It is also known as the place of the first recorded attempt at Christianization of the Swedes, by the Frankish missionary Saint Anskar in 829-831.

However, trading vastly ceased in Birka in the late 10th century AD, the overall function as a trading post being taken over by the up and coming town of Sigtuna. Though, Hovgården remained as a governing and royal presence for many years after.

Burial mounds with Adelsö Church in background, Hovgården. Photo: Bengt A Lundberg/Swedish National Heritage Board CCBY

The World Heritage Committee's motivation: “The Birka and Hovgården complex bears exceptionally well preserved testimony to the wide-ranging trade network established by the Vikings during the two centuries of their phenomenal economic and political expansion. Birka is one of the most complete and undisturbed examples of a Viking trading settlement of the 8th to 10th centuries.”

Read more about the site here.

How to get there: Since it is an island, you will need to take the boat. From central Stockholm, find the Birka port here. It can take between 15 minutes and 2 hours to get there, depending on your departure point, which you can select here

Engelsberg Ironworks

During the 18th century, the Engelsberg Ironworks became one of the most developed, modern ironworks the world had ever seen.

Surviving as an outstanding example of influential European industrial complexes from the 17th to 19th centuries, situated in Norberg of central Sweden, the Engelsberg Ironworks maintains buildings from the 12th century of various functions and ages.

Engelsberg Ironworks. Photo: sepavone/Depositphotos

With smelting houses, administrative and residential buildings, inspectors' houses, smiths' cottages, stables, breweries, and a monumental barn of slag stone, the area contributed greatly to Sweden's becoming an economic leader in that field during the 17th to 19th centuries and its prosperity in a rapidly evolving world.

Smelting in Engelsberg Ironworks. Photo: teo1973/Depositphotos

World Heritage Committee's motivation: “Engelsberg is an outstanding example of an influential European industrial complex of the 17th-19th centuries, with important technological remains and the associated administrative and residential buildings intact.”

Read more about the site here.

How to get there: The ironworks lies about two hours by car from Stockholm central. You can also take the commuter train to Bålsta, changing there to an SJ train to Ängelsberg, changing in Västerås. It takes around three hours.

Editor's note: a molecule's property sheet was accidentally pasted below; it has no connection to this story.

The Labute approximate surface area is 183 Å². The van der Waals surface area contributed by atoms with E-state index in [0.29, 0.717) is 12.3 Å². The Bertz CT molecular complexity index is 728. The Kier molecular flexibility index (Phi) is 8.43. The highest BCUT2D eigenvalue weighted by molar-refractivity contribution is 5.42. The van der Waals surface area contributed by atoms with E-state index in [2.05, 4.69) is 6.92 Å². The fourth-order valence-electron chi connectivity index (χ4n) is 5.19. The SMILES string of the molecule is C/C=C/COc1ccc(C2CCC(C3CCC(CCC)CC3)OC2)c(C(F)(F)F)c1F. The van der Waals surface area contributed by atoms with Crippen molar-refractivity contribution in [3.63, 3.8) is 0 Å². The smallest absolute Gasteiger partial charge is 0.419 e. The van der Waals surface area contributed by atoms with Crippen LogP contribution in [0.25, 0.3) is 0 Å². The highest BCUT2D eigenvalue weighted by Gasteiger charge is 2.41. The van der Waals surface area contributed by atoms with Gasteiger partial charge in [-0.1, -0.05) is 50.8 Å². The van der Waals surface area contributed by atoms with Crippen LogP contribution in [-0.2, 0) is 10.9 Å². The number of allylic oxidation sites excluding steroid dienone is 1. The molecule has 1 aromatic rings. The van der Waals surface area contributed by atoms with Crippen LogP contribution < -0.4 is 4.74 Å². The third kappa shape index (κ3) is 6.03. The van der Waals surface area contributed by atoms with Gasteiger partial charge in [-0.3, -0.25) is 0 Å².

Great Copper Mountain

As an industrial monument, Great Copper Mountain is one of the most spectacular in the world.

Scouring the landscape illustrates how copper production continued from the 9th century onward. Beyond that, up until the late 20th century, the site was known more so for its mining and metals production.

Great Copper Mountain mining area above ground in Falun. Photo: Falun Mine

While telling us about economic and social evolution in the copper industry through the ages, it also helps us piece together the picture of technological change in Sweden over many centuries.

The mine reaches 67 metres deep, and used to be a searing furnace at 50C (122F), but it is now refreshingly cool.

Underground in the mine. Photo: Falun Mine

The Great Pit, the mining excavation in the middle of the landscape, is the starkest aspect of Great Copper Mountain. The early years of the mining industry can be interpreted vastly by the high-degree of industrial resources and historical remains discovered across the area.

The World Heritage Committee's motivation: “Copper mining at Falun was influenced by German technology, but this was to become the major producer of copper in the 17th century and exercised a profound influence on mining technology in all parts of the world for two centuries. The successive stages in economic and social evolution of the copper industry in the Falun region, from a form of 'cottage industry' to full industrial production, can be seen in the abundant industrial, urban, and domestic remains characteristic of this industry that still survive.”

Read more about the site here.

How to get there: It takes about 2 hr 40 min to get to Great Copper Mountain by car, and three hours by train. There are direct SJ trains from Stockholm Central to Falun station, which is about a one-kilometre walk from the mine.